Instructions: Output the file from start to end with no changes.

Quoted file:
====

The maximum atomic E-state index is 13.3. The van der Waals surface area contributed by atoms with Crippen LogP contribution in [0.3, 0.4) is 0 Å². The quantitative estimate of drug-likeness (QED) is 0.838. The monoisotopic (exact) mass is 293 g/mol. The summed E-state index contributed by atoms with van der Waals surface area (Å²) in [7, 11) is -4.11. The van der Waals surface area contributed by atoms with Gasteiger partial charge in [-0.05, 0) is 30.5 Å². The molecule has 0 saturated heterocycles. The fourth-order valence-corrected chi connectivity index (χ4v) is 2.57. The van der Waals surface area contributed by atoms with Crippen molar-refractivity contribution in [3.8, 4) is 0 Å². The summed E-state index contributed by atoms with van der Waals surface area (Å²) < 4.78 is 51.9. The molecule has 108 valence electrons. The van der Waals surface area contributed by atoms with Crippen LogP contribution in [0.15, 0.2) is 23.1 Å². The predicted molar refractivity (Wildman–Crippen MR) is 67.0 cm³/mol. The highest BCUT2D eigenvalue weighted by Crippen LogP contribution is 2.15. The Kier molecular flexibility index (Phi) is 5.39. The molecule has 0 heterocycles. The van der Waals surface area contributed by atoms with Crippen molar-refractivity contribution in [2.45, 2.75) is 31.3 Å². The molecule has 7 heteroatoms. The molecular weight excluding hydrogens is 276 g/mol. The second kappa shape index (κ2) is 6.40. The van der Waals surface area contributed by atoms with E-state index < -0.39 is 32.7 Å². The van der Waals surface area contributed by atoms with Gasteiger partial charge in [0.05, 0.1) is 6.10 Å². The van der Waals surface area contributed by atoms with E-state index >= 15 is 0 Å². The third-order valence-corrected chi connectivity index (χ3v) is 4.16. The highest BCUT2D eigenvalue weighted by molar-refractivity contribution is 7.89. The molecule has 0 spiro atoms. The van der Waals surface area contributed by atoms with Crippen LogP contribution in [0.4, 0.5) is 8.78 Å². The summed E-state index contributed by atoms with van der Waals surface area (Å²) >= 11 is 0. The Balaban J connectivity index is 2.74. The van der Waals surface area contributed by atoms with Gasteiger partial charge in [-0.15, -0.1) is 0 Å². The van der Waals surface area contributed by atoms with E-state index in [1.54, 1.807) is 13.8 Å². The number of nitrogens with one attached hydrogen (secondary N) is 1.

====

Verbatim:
The maximum atomic E-state index is 13.3. The van der Waals surface area contributed by atoms with Crippen LogP contribution in [0.3, 0.4) is 0 Å². The quantitative estimate of drug-likeness (QED) is 0.838. The monoisotopic (exact) mass is 293 g/mol. The summed E-state index contributed by atoms with van der Waals surface area (Å²) in [7, 11) is -4.11. The van der Waals surface area contributed by atoms with Gasteiger partial charge in [-0.05, 0) is 30.5 Å². The molecule has 0 saturated heterocycles. The fourth-order valence-corrected chi connectivity index (χ4v) is 2.57. The van der Waals surface area contributed by atoms with Crippen molar-refractivity contribution in [3.8, 4) is 0 Å². The summed E-state index contributed by atoms with van der Waals surface area (Å²) < 4.78 is 51.9. The molecule has 108 valence electrons. The van der Waals surface area contributed by atoms with Crippen LogP contribution in [0.15, 0.2) is 23.1 Å². The predicted molar refractivity (Wildman–Crippen MR) is 67.0 cm³/mol. The highest BCUT2D eigenvalue weighted by Crippen LogP contribution is 2.15. The Kier molecular flexibility index (Phi) is 5.39. The molecule has 0 heterocycles. The van der Waals surface area contributed by atoms with Crippen molar-refractivity contribution in [2.45, 2.75) is 31.3 Å². The molecule has 7 heteroatoms. The molecular weight excluding hydrogens is 276 g/mol. The second kappa shape index (κ2) is 6.40. The van der Waals surface area contributed by atoms with E-state index < -0.39 is 32.7 Å². The van der Waals surface area contributed by atoms with Gasteiger partial charge in [0.05, 0.1) is 6.10 Å². The van der Waals surface area contributed by atoms with E-state index >= 15 is 0 Å². The third-order valence-corrected chi connectivity index (χ3v) is 4.16. The highest BCUT2D eigenvalue weighted by molar-refractivity contribution is 7.89. The molecule has 0 spiro atoms. The van der Waals surface area contributed by atoms with Crippen LogP contribution in [0.4, 0.5) is 8.78 Å². The summed E-state index contributed by atoms with van der Waals surface area (Å²) >= 11 is 0. The Balaban J connectivity index is 2.74. The van der Waals surface area contributed by atoms with Gasteiger partial charge in [-0.15, -0.1) is 0 Å². The van der Waals surface area contributed by atoms with E-state index in [1.54, 1.807) is 13.8 Å². The number of nitrogens with one attached hydrogen (secondary N) is 1.